Trekking uphill at 5 a.m. is an experience that Lou Genovese remembers clearly from the January immersion trip to El Salvador. Genovese said this two-hour-long hike up the mountain was very special and memorable because it led to caves that were created by the Salvadoran people during their civil war in the 1980s.
Genovese, the director of purchasing at John Carroll, explained that the El Salvador immersion’s goal is to inform the participants about the social and economic challenges that impact Salvadoran migration.
“There are not a lot of opportunities there for people to prosper,” Genovese said. “The minimum wage is $300 a month, so you can understand how tough it is sometimes to live.”
During the civil war in El Salvador, the Salvadoran people fled to America. One impact, according to Genovese, is that following the migration to America, Salvadoran people began participating in gang activities, which later infiltrated El Salvador.
“In the ‘80s, the people of El Salvador were leaving for the U.S.,” Genovese said. “When they were in the U.S. they got, for the first time, confronted by gangs, and they joined the gangs in the U.S. Then, they brought the gangs back to El Salvador. The U.S. has a little bit of responsibility as to how the gangs got started in El Salvador. They were really introduced to gangs in the U.S.”
Paityn Nicolosi, a student who attended the immersion with Genovese, said that she felt misled by the media about the state of El Salvador. She had expected violence and unrest, but she did not find that during her experience.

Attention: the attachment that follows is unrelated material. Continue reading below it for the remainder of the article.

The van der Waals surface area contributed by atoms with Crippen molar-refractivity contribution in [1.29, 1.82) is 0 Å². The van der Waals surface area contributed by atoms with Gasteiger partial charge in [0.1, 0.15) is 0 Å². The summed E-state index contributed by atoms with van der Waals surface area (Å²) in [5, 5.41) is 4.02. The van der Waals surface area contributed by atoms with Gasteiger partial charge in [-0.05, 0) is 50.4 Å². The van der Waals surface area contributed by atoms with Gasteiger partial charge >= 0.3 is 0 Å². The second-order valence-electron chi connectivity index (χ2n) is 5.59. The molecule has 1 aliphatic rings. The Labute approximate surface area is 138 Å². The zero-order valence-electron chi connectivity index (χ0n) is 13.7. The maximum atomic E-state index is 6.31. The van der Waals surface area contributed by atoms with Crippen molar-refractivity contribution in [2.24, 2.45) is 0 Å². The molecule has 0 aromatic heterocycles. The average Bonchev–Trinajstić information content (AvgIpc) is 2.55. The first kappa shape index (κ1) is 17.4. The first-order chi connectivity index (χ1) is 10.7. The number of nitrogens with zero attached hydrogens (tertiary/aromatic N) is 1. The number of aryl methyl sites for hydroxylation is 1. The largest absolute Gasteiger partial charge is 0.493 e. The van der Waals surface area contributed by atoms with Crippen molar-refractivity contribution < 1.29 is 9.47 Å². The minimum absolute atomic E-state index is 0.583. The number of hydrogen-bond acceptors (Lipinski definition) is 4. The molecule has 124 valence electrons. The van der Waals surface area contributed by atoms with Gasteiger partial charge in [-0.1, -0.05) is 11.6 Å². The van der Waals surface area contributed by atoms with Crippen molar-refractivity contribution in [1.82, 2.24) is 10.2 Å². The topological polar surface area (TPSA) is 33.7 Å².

“We put a much bigger dent in the history of El Salvador than what we are led to believe and what the news has told me,” Nicolosi said.
“Because of that I thought we would be dealing with a lot more violence than what we actually dealt with. My parents were really against me going because they were scared for my life. The riskiest thing that happened to me [in El Salvador] was almost falling off the mountain path a few times.”
Genovese and Nicolosi agreed that Salvadorans take pride in their country’s history and culture. “What I found is that they are really proud of their history — despite being faced with a lot of war, deaths and guerilla forces. It is not something that is brushed to the side; they are pretty open about it if you [ask],” Nicolosi said.
Genovese and Nicolosi said the immersion’s connection to JCU’s Jesuit mission was evident. Genovese explained, “We learned a lot about how the Catholic religion played a big part of the civil war in the ‘80s. Now, how religion is a big part of their lives. I think at a Jesuit school, there is some obligation for us to help people who want the help.”
Nicolosi connected the idea of church being a place for community as a tenet of both the Salvadoran and JCU culture.
Genovese brought the conversation to a broader context. “One of the bigger takeaways is [the Salvadorans] have a love for their country and they are looking for opportunities.” He wondered, “As a good steward in this world, how does the United States help other countries who are willing to do the hard work in order to be successful?”
John Carroll students who attended the immersion have been involved in an ongoing dialogue since their return, and they are trying to make a difference, according to Genovese.
“We’ve had a lot of discussions. Our students have focused on how they can make improvements. I’m really impressed with the students, because they didn’t just go on the trip and forget about it. They are still talking about it and how they can make a difference.”
Nicolosi said the group is considering the Red Dot Project, which aims to show solidarity to those migrants trying to cross the border. The group wants to create buttons with information regarding the migrants to hand out to students as a way to “give a face to human suffering.”